In step 1002, the user may finish the call, and may decide to listen to music. The user may remove the earpiece 104 from the headset, and place earpiece 104 in his/her other ear. The headset may receive an input indicating that the mode is to be changed from monaural to binaural. The input may be in a variety of forms, such as by the automatic detection of the removal of earpiece 104. This automatic detection may be accomplished through a switch/contact element on the earpiece or headset, or by a switch detecting a position of roller 106. The input may also be made by pressing one or more buttons 701, 802, or by entering commands on the device 901 itself (e.g., via a PDA menu).
In some aspects where an additional headset 904 is used, the input may be made by bringing the headset 904 within proximity of the phone 901 or headset 903. For example, if the Bluetooth format is used, the headsets 903, 904 and/or cell phone 901 may, upon demand, periodically or continuously scan for the presence of other Bluetooth-capable devices. The phone 901 (or headset 903) may be configured to automatically enter stereo mode when the user's second headset 904 is brought near the first headset 903. Alternatively, the input may take the form of a command issued by the second headset 904, such as when a button 108 is pressed on the second headset 904 to mate with the first headset 903.
When the input is received, the system changes operation to the second mode, such as binaural mode, in step 1003. So, for example, the phone 901 may enter binaural mode, and begin sending a second audio stream wirelessly to the second headset 904.
Although the example described above goes from mono- to binaural mode, the same is applicable going from any mode to any different mode, such as stereo to mono, stereo to 5-channel “surround” audio, etc.
With reference to
Device 1100 may also contain communications connection(s) 1112 that allow the device to communicate with other devices. Communications connection(s) 1112 is an example of communication media, and may refer to the wired or wireless communications described above to allow the headsets to communicate with other headsets, earpieces, or other devices. These may include one or more antennas, transmission interfaces (e.g., Bluetooth processing), etc.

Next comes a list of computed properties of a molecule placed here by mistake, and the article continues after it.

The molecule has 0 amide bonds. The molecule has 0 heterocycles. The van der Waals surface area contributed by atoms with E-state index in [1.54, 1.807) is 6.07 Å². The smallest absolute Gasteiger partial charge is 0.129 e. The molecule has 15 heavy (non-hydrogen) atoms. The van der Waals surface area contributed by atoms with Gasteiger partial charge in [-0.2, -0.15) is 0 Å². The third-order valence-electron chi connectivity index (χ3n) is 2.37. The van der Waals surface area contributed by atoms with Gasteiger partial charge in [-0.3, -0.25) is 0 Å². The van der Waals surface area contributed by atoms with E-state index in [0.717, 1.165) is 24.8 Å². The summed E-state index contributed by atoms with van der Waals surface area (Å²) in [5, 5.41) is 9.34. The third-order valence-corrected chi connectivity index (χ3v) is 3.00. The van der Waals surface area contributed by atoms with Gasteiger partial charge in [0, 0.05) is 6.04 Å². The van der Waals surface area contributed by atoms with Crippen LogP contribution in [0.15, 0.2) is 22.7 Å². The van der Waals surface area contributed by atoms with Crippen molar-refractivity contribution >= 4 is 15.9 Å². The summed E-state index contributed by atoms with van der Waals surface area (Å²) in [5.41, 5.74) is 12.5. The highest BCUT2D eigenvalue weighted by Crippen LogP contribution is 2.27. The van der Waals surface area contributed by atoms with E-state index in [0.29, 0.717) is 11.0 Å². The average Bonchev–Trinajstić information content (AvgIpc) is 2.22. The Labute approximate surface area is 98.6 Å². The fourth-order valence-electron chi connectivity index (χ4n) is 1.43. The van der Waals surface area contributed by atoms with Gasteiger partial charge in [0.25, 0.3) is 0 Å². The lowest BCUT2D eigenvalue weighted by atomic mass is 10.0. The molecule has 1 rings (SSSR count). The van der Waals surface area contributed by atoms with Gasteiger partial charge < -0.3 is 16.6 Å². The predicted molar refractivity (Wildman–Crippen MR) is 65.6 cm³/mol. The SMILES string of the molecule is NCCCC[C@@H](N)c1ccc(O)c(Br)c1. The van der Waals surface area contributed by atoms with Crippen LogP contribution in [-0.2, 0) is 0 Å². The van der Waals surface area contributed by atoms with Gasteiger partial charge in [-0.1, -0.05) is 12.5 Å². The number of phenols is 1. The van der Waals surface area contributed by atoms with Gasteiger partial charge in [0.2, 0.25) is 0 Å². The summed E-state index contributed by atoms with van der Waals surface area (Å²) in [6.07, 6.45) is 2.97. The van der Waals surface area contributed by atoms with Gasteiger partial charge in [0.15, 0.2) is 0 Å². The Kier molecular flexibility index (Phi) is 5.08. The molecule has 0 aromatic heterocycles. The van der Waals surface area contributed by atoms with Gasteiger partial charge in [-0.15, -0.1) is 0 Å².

Communication media typically embodies computer readable instructions, data structures, program modules or other data in a modulated data signal such as a carrier wave or other transport mechanism and includes any information delivery media. The term “modulated data signal” means a signal that has one or more of its characteristics set or changed in such a manner as to encode information in the signal. By way of example, and not limitation, communication media includes wired media such as a wired network or direct-wired connection, and wireless media such as acoustic, RF, infrared and other wireless media. The term computer readable media as used herein includes both storage media and communication media.
Device 1100 may also have human input device(s) 1114 such as buttons, mechanical and/or electrical switches, slide switches, etc. Output device(s) 1116 such as the primary speaker and the earpiece(s), and other devices such as displays, LEDs, etc.
If desired, headset 100 may be configured to operate with different types of devices, without requiring those devices to specially handle the user-configurable features of the headset described herein. For example, the headset 100 may be compatible with multiple different types of devices that use different numbers of audio channels. The user could use phone 901 and headset 903 for a monaural call, and when finished, the user could bring in second headset 904, and an MP3 player 905 as a separate device, and headsets 903, 904 would transfer their communications from phone 901 to the MP3 player. This transfer can be done by the user pressing one or more buttons on headset 903, 904, or by selecting an option on phone 901.
The headsets 903, 904 may support this functionality by including circuitry or a computer-executable program to accept any number of audio channels and to select one for generation of audio. So, when headset 903 is operating with a monaural cell phone 901, the headset 903 receives and plays one channel, but when the headset is switched over to use with a binaural MP3 player 905, or a multi-channel “surround” sound DVD player (not shown), the headset 903 can receive the separate audio channels and select one for play. The headset 903 may be programmed to transmit a second received audio channel to earpiece 104 for playing to the user's other ear.